Thursday, January 14, 2010

Bank Taxes, GM, and Chrysler

Today's story is "Obama to Unveil Proposal on Bank Taxes"  from the WSJ, regarding taxes/fees the Administration will assess to the big financial firms.

"If approved by Congress, the new tax -- which the White House calls a "financial crisis responsibility fee" -- would force about 50 banks, insurance companies and large broker-dealers to collectively pay the federal government roughly $90 billion over 10 years. Of the 50, about 35 would be U.S. companies and 10 to 15 would be U.S. subsidiaries of foreign financial firms.A senior administration official said the largest 10 institutions would pay about 60% of the tax's total cost."

I just want to focus on one quote from the article:

"The taxed firms are expected to pay the cost of bailout money that went to General Motors Co. and Chrysler LLC, which are exempt from the tax. The administration official defended the omission by contending that U.S. auto makers collapsed in part because of a financial crisis of the banks' making."

Wow - talk about a mis-statement of the truth.  That statement could be rewritten as follows:

"U.S. auto makers collapsed in part because of a financial crisis of their own banks' making."


"U.S. auto makers would have collapsed sooner if not for a massive credit bubble driven by low interest rates"

or, as my friend Ted put it:

"U.S. auto makers collapsed because they've made shitty cars for decades and overpromised benefits to unions.

Blaming the collapse of the automakers on the banks ignores the fact that before there was the bust there was a boom!  Automakers didn't collapse in the early part of the 21st century because the Fed fueled a new bubble in the wake of the collapsing internet bubble.  If we'd never had a credit bubble (and subsequent bust,)  the auto companies would have faced their day of reckoning years ago.



Hammer Player a.k.a Hoyazo said...

Yeah, that is a seriously flawed, really moronic statement for anyone to make. GM's market share has been declining for what, 53 straight years? And it's the banks' fault for securitizing mortgages and such? Geez.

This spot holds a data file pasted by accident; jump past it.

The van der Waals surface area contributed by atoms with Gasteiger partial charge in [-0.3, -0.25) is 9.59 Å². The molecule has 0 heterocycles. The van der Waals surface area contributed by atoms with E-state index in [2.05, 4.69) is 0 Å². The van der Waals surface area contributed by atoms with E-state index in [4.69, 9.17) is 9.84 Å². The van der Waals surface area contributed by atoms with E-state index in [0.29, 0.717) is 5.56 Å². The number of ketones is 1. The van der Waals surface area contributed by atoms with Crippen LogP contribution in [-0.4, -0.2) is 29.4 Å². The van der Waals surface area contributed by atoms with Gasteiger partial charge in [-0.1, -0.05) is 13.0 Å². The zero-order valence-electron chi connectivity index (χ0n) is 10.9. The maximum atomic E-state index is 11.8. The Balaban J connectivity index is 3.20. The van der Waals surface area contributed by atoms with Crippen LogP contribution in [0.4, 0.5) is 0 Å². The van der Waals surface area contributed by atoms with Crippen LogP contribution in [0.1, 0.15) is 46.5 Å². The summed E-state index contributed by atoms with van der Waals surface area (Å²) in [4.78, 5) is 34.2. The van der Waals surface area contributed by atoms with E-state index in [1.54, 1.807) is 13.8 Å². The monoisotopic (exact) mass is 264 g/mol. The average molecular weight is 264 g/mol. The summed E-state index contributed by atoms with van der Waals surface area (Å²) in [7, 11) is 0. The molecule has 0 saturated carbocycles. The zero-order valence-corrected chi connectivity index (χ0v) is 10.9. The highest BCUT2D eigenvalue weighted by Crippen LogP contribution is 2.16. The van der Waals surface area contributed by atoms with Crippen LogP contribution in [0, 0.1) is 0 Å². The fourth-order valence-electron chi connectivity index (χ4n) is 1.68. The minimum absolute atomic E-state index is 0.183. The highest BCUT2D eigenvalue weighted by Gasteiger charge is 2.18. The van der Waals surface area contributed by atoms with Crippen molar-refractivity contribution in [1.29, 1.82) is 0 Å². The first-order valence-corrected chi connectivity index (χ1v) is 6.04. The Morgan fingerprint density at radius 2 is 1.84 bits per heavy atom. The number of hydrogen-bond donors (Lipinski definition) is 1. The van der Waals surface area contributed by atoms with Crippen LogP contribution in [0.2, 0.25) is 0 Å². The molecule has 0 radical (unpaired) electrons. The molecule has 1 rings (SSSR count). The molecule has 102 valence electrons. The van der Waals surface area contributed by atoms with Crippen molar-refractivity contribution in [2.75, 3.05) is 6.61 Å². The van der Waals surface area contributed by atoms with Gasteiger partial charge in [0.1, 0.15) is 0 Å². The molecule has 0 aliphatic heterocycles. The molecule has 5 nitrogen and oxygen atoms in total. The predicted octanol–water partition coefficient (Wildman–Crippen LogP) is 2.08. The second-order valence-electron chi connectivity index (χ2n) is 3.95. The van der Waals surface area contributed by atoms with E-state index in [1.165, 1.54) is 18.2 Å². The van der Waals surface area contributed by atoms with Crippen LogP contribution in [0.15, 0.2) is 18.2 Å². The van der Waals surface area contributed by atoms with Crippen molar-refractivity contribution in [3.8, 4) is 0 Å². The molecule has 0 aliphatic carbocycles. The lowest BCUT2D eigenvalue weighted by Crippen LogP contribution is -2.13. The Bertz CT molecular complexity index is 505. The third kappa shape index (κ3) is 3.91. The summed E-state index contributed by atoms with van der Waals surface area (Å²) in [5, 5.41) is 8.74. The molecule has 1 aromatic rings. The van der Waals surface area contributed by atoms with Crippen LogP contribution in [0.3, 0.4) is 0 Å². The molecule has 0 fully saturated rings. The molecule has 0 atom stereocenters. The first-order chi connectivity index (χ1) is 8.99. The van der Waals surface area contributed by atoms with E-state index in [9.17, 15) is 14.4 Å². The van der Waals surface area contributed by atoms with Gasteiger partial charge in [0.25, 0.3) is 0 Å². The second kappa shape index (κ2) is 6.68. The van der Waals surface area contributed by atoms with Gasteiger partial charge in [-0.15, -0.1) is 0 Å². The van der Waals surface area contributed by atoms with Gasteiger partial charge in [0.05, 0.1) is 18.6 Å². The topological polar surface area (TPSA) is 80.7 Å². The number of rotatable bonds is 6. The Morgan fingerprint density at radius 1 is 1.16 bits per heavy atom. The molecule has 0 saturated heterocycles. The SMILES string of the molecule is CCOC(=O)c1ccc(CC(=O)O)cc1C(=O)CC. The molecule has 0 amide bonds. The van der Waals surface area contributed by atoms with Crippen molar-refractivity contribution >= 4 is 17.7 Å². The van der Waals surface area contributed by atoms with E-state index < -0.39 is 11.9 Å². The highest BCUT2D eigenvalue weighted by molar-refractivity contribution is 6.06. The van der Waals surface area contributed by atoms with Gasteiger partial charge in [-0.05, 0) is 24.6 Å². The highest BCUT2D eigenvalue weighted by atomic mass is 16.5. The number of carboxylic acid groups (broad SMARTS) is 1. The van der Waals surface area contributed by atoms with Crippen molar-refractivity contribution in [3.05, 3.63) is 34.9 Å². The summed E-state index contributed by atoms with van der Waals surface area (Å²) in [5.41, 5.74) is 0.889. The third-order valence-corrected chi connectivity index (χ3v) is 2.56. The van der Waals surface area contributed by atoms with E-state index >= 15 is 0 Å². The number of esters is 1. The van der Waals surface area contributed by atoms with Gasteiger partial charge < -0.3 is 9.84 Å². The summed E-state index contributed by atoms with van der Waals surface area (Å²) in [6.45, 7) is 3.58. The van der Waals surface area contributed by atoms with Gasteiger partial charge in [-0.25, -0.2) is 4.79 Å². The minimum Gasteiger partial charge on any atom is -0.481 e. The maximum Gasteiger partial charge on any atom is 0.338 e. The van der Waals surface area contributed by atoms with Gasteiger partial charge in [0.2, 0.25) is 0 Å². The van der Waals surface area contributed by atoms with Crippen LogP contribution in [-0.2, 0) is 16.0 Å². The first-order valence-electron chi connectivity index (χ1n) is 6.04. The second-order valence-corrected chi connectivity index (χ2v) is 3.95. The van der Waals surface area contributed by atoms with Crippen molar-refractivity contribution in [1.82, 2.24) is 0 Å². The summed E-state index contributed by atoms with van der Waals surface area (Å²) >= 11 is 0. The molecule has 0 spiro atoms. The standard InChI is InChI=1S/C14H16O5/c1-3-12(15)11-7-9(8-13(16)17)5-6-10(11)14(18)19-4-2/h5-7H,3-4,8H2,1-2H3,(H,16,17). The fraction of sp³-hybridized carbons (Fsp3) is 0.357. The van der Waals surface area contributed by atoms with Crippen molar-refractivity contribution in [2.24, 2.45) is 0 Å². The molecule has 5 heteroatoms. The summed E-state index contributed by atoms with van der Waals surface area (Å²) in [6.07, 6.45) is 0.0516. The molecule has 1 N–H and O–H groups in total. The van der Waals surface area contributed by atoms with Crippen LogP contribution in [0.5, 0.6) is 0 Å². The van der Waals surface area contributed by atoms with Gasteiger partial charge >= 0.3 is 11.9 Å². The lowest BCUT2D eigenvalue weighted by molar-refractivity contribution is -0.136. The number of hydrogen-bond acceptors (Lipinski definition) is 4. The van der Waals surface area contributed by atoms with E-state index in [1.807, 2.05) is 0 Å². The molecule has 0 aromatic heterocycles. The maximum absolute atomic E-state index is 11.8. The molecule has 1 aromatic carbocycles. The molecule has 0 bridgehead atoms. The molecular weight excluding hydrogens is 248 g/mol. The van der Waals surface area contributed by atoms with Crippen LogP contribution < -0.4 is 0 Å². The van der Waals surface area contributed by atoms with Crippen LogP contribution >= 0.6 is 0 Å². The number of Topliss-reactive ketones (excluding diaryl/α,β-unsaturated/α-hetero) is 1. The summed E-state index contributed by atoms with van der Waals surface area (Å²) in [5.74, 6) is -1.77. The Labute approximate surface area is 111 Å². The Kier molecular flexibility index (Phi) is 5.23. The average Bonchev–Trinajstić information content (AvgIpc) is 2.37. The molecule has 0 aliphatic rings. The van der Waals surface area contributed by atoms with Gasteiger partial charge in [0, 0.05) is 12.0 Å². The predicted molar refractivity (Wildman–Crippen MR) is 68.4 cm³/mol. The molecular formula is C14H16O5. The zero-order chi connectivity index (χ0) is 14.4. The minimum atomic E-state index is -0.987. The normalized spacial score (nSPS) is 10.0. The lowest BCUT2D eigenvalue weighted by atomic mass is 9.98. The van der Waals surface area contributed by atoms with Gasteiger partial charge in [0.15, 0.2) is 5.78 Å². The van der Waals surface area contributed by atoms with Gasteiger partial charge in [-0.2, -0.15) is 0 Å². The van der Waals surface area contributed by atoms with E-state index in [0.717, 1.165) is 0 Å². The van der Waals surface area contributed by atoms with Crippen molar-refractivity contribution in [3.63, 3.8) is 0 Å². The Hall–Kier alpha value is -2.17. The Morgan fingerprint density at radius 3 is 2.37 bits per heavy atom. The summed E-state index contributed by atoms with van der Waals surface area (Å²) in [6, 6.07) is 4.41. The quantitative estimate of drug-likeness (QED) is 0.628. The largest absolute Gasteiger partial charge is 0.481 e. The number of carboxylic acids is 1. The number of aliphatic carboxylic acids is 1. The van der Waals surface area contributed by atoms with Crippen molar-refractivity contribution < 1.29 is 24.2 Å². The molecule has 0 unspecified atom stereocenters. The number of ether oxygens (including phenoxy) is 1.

mrwiizrd said...


Have you seen this post Arnold Kling made yesterday?

Just curious what your thoughts are given your background?

Kid Dynamite said...

mrwiizrd - my main beef is in his third paragraph, where he's clearly talking about structured products that were rated highly but lost a lot of money. individuals cannot buy those, and the people who bought them on behalf of individuals (professional pension fund managers) were grossly negligent and need to be held accountable.

as for "Safe" - i personally pulled all my money out of money markets - which actually do have risk, and kept it in near zero yielding deposits instead, because i wanted no risk at all. this penalizes me, because others buy the risky money markets, and get bailed out by the government anyway when they lose money.

as an extension of Kling's thoughts, i'd refer to municipal bonds. it flat out SHOCKS me that so many entities continue to crank out AAA paper (NYC? how can that possibly be??) when they are running mammoth deficits. there is probably some implicit assumption there that there is a gov't backstop - but i would not want to make that bet in my portfolio

Anonymous said...


I think much of the talk about taking plain-vanilla banking money out of TBTF institutions won't do much to harm the TBTF's investment operations where it appears much of the risk/failure operations are.

Instead, I am guessing a more effective mode of protest would be to force 401k managers to not do business with the investment operations at TBTF institutions.

The other crazy idea that fits into the above investment protest above would be crafting an ethical risk model that financing institution can choose to follow in order to attract customers that don't want to fund TBTF institutions in any way.

Forgive me if the idea sounds half-baked because I don't know enough about the industry.

Thoughts? Questions?

Kid Dynamite said...

i think you'd have a hard time forcing your 401k manager to trade in the way you want them to - but you can certainly try.

capital is the blood of the bank - if you remove the capital, it definitely hurts the bank.

Jeff said...

Ted's got it right...